Chapter 2 Resolution MEPC.189(60), Adopted on 26 March 2010:
Amendments to the Annex of the Protocol of 1978 Relating to the International
Convention for the Prevention of Pollution from Ships, 1973
On 23 March 2011, the Resolution MPEC.189(60) Amendments to the Annex
of the Protocol of 1978 Relating to the International Convention for the
Prevention of Pollution from Ships, 1973 (MARPOL) was tabled in the
MARPOL is a multilateral treaty instrument intended to regulate marine
pollution. The amendments under consideration add a new Chapter 9 to MARPOL
that relates to the use and transport of heavy oils in the Antarctic seas.
The Antarctic Sea south of latitude 60 degrees is categorised as a
‘special protection area’ for the purposes of the MARPOL.
A ‘special protection area’ is a sea area for which special mandatory methods
for the prevention of sea pollution is required because of the nature of the
sea traffic and the oceanographic and ecological condition of the sea.
The new Chapter will prohibit, except in certain circumstances, the bulk
transportation and use as fuel of heavy oils, bitumen and tar and their
emulsions in the region (referred to hereafter as HFOs).
The exemptions to the prohibition on carriage of HFOs include vessels
engaged in securing the safety of ships or in a search and rescue operation,
and ships owned and operated by governments, such as naval vessels, auxiliaries
and research vessels.
According to the National Interest Analysis (NIA), in the extreme
weather conditions of the Antarctic region, oil decomposition is very slow and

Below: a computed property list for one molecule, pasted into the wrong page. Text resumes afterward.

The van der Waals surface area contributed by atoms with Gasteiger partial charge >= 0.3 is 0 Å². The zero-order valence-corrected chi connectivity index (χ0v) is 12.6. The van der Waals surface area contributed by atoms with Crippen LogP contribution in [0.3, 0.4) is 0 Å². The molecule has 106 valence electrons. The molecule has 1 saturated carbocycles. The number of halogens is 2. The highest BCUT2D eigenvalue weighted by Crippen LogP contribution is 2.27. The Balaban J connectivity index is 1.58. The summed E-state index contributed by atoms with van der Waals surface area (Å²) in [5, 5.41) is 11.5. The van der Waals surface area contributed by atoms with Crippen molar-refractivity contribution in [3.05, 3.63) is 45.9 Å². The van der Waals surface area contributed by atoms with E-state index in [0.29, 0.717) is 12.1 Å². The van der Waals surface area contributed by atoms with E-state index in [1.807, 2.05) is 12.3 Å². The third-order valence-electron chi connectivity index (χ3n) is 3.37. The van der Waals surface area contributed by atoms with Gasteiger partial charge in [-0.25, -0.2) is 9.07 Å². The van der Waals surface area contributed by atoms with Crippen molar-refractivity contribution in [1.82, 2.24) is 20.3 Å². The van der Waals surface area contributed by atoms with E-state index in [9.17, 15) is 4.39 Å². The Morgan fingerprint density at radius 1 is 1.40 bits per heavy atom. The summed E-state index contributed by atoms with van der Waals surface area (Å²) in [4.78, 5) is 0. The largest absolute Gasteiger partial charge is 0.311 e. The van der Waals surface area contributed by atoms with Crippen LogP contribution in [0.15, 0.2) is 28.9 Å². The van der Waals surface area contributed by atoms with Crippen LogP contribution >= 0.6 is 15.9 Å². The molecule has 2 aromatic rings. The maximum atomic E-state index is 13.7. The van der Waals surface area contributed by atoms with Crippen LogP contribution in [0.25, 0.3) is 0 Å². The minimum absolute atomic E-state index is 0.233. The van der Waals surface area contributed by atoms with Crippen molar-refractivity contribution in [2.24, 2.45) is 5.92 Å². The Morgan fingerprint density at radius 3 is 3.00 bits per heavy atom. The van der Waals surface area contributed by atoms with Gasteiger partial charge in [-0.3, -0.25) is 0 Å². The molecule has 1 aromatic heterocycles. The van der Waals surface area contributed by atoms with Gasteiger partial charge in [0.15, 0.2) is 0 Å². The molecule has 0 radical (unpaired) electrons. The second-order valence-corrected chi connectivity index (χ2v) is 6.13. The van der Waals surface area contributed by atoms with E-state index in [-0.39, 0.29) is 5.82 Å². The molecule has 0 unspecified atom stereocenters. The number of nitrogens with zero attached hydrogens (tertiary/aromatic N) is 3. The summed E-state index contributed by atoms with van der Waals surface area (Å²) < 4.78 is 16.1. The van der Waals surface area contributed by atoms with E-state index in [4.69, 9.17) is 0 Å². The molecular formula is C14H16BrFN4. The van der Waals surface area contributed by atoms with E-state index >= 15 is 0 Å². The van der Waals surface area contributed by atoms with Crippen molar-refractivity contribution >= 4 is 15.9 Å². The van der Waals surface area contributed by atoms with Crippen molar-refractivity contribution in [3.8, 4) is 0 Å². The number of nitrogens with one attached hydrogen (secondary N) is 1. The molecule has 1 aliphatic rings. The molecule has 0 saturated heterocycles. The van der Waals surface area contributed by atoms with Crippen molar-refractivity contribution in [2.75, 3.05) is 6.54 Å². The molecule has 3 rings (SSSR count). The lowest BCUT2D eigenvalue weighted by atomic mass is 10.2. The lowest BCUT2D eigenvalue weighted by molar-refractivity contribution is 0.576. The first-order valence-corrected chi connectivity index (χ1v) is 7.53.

so spillage of HFOs poses a serious environmental hazard.
The cost of HFO spills is ten times the cost for lighter
crudes or diesel fuel clean-ups. This is because the persistence of HFOs
presents the greatest challenge during clean-up and the cost increases
exponentially as the grade of oil increases. Sophisticated clean-up strategies
are required for spills of more persistent oils, which to date has involved
application of oil dispersants, and mechanical and manual recoveries.
Responses to spills of persistent oils that are near shorelines can result in
prolonged and laborious shoreline clean-up responses.
The NIA cites a number of recent examples of discharges of HFOs in Antarctic
seas. For example, spills of HFOs have occurred from cruise vessels the Explorer
in 2007, and the Ciudad de Ushuaia in 2008.
Ships carrying HFOs continue to sail in the region.
Impact on Australia
Australia has demonstrated leadership in many areas of marine
environment protection as successive governments have recognised the importance